Many industries focus heavily on diversity now, which is a great thing. But one aspect of human variety often overlooked in these discussions is the spread of generations within the workforce. Right now it is likely in many organizations that four generations of workers are contributing to success side by side. In some workplaces, there may even be five.
Sharing the shop floor and factory canteen every day at many manufacturers (and in our own office here at Canvas GFX), we now have:
Just think about this for a second: each of these generations grew up in different worlds. Each is in a different phase of life, is motivated differently, learns differently, approaches technology differently, and, most salient here, I think – communicates differently.
How does this affect the way we all work together, day-to-day?
Much of the narrative around intergenerational differences in the workplace tends towards the negative and perpetuates unhelpful stereotypes.
Boomers are characterized as closed-minded old technophobes, stuck in their ways. Gen-Zers are painted as entitled, work-averse youngsters out of touch with the ways of the real world. And the Millennials? One foot in both worlds!
I don’t subscribe to these stereotypes – they’re reductive and myopic – but I do believe organizations need to find ways for these different generations to manage communication more effectively.
In my experience, the intergenerational language barrier is very real, and it needs to be managed correctly if we’re to build happy, successful, effective teams.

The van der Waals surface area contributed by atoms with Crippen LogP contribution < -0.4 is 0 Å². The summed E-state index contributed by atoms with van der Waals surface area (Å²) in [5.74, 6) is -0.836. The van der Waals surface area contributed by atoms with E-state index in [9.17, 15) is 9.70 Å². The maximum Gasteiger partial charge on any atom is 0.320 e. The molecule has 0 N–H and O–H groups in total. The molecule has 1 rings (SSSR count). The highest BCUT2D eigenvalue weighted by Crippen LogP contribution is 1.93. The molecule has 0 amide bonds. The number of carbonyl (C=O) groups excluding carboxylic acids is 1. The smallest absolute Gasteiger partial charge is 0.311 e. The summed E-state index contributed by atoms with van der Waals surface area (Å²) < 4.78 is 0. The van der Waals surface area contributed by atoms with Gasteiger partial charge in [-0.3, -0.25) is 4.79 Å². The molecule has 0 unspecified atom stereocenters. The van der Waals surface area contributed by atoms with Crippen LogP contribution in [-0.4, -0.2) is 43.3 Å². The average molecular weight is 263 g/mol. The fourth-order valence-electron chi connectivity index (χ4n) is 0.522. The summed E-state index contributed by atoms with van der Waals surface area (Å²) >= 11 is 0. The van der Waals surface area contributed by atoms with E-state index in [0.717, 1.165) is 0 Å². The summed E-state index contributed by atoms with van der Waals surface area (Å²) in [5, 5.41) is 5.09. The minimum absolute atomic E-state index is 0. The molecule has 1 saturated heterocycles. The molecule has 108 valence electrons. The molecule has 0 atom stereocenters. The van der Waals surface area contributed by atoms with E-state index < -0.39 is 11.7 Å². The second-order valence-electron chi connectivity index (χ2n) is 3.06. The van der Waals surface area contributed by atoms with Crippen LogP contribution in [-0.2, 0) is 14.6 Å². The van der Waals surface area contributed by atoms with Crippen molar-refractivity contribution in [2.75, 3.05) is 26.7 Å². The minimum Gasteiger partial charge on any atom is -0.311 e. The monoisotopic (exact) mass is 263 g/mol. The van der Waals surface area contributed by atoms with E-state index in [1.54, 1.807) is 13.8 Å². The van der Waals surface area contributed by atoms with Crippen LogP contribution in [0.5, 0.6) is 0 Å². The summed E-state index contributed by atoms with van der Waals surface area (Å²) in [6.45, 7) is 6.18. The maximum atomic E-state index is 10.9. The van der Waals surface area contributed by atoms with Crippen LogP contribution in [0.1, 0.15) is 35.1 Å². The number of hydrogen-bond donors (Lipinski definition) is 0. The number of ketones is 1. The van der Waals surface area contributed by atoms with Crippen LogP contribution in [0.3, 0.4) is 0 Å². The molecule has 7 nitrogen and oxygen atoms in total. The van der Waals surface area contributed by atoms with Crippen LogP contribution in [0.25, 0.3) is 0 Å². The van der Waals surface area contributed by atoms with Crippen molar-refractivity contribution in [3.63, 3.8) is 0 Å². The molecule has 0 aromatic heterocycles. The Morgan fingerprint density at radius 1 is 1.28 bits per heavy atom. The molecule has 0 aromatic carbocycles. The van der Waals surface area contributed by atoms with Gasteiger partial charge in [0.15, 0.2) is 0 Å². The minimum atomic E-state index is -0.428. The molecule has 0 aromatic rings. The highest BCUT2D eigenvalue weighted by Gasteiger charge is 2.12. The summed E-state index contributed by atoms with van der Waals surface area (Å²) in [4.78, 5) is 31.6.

We do not all speak the same language – how could we, given the vastly different ways we all grew up? And, yes, sometimes our different communication styles and approaches can cause friction and misunderstandings at work.
But with a more considered, inclusive approach to communication in the workplace, an open-mindedness to varied experiences and backgrounds, and a respectful acknowledgement of how generational differences can come into play in the ways we talk to and understand one another, the intergenerational language barrier is easily busted.
It starts with an urgent re-writing of the generational stereotypes which hamstring collaboration and cooperation among the team. Instead of a crotchety old boomer, you may find a battle-worn veteran, holding 30+ years of invaluable institutional knowledge. Instead of an irresponsible, lazy Gen-Zer, you may find a creative, tech visionary with a unique understanding of how digital living can be translated into digital working.
Far from pretending generational differences don’t exist, I think we should be leaning into them, leveraging these different backgrounds and experiences and identifying the ways in which they have equipped each generation with a unique set of strengths that can be applied in creative, collaborative ways to optimize performance and innovation.
Because a multigenerational workforce is far from a liability. In fact it can be an organization’s biggest asset.
Acknowledging and accepting our generational differences, factoring them in, adjusting our communication strategies and styles to accommodate them, and then finding ways to lean into those differences by playing to everyone’s strengths is how we build stronger, more dynamic teams.
If we can break the intergenerational language barrier, we can mine the wisdom of the boomers and marry it with the fresh, creative perspectives and tech-savviness of the younger generations to build a future-proofed workforce.
So, do you speak millennial? How about Gen-Z? And if you’re Gen-Z, can you find that common ground with colleagues old enough to be your parents?
You know what they say: it’s never too late to learn a new language.